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Basic Research—Technology

Interfacial Adaptation of Adhesive Materials to Root Canal Dentin

Jorge Perdigão, DMD, MS, PhD,* Maria M. Lopes, BS, and George Gomes, DMD


Extracted single-rooted maxillary teeth were endodon- tically treated and filled with gutta-percha/AH-26 (GP), Resilon points/RealSeal (RS), AdheSE DC/Multicore Flow (ADH, self-etch control), or Excite DSC/Multicore Flow (EXC, total-etch control). Specimens were ana- lyzed with electron microscopy using three methods: (a) field emission scanning electron microscopy (FESEM) of the interface; (b) transmission electron microscopy (TEM) of the interface; and (c) FESEM of the material fitting surface. The three adhesive materials (RS, ADH, and EXC) formed a dentin hybrid layer, which nonethe- less resulted in interfacial separation. Gaps were more frequent for GP, which did not hybridize dentin. The fitting surfaces exhibited resin tags at all levels for EXC. Tags were less frequent with ADH, especially in the apical third. For RS, resin tags were rare and virtually absent from the apical half, whereas GP did not form tags. Despite the hybridization, a tight seal of the root canal is difficult to achieve because of the complexity and the mechanical challenge of the substrate. (J Endod 2007;33:259 –263)

Key Words

Dental bonding, electron microscopy, Resilon, resin cements, root canal obturation

From the *Division of Operative Dentistry, Department of Restorative Sciences, University of Minnesota, Minneapolis, Minnesota; School of Medicine and Dentistry, University of Santiago de Compostela, Santiago de Compostela, Spain; and the School of Dentistry, University of Granada, Granada, Spain. Address requests for reprints to Dr. Jorge Perdigão, Uni- versity of Minnesota, Division of Operative Dentistry, Depart- ment of Restorative Sciences, 8-450 Moos Tower, 515 SE. Delaware St., Minneapolis, MN 55455. E-mail address:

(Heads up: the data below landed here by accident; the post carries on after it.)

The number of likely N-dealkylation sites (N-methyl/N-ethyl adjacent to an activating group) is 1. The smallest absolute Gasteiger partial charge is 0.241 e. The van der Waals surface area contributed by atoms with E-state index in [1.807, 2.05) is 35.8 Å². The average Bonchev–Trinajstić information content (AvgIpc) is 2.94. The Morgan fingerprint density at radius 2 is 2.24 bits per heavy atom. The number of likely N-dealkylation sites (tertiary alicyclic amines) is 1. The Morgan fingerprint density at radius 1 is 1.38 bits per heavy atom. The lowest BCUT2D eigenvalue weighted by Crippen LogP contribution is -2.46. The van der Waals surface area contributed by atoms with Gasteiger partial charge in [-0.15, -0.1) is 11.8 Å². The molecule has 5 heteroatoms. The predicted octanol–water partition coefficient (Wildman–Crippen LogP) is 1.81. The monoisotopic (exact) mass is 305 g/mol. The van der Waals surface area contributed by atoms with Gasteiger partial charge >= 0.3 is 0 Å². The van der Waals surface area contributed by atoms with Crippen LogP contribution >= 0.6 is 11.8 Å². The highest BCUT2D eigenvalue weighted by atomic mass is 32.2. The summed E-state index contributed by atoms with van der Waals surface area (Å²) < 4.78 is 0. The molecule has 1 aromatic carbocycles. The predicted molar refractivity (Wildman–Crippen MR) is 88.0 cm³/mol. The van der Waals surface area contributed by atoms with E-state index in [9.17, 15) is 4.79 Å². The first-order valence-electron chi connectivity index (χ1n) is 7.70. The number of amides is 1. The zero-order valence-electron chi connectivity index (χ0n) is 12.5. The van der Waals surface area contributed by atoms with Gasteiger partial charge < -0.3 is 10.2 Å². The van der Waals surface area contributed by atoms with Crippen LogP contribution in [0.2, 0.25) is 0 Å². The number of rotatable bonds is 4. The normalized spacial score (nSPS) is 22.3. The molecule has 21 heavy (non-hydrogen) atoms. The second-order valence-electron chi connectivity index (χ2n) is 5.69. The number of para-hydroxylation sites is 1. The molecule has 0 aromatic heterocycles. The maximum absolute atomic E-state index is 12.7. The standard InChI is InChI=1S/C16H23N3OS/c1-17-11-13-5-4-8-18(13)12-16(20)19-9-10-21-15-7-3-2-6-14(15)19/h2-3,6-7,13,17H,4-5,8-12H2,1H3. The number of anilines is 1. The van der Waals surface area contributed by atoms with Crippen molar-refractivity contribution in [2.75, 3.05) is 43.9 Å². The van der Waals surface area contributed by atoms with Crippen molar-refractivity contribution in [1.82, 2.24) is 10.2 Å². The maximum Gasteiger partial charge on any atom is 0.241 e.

0099-2399/$0 - see front matter Copyright © 2007 by the American Association of Endodontists.


JOE — Volume 33, Number 3, March 2007

T he goal of root canal therapy is to eliminate intracanal bacteria and to seal the root canal system and crown access with materials that prevent reinfection ( 1, 2 ). Gutta- percha is considered the gold standard root canal filling material ( 3 ). Adhesives have been used primarily to bond restorative materials to coronal enamel and dentin ( 4, 5 ). More recently, adhesives have been used in the root canal to bond posts and to strengthen endodontically treated teeth ( 6 –11 ). However, most attempts to seal the root canal system with adhesives have proved unsuccess- ful ( 11–15 ). A new root canal filling material has been recently developed ( 16 ). This material

is composed of a thermoplastic polycaprolactone-based filled polymer (Resilon, Resi-

lon Research LLC, Madison, CT) combined with proprietary self-etching adhesive and a dual-cured composite resin sealer ( 17 ). Controversy has recently emerged concerning the use of this material. According to one research group, the Resilon system forms a monoblock between the root canal dentin and the respective filling material ( 9, 18 ), resulting in a lower incidence of apical leakage but strengthening the tooth ( 9, 18 ). However, the findings of a different research group challenged both the sealing ability of the monoblock concept ( 17 ) and its potential for reinforcing the residual tooth structure ( 19). Self-etching and total-etching dual-cured adhesive systems have been extensively tested; therefore, they serve as appropriate controls to test the new polycaprolactone- based filled polymer. The purpose of this study is to compare the interfacial ultramor- phology and sealing ability of RealSeal sealer/Resilon points with that obtained with gutta-percha/AH-26 sealer, using two resin adhesive systems as controls. The null hypothesis tested is that the dentin penetration and sealing ability of the new root canal filling material is not superior to that of existing materials.

Materials and Methods

We used 36 single-rooted human maxillary teeth stored in 0.2% chloramine at

4°C. Access was made with a tapered round end bur (Brasseler USA, Savannah, GA) with

a high-speed handpiece and water spray. For working length calculation, 1 mm was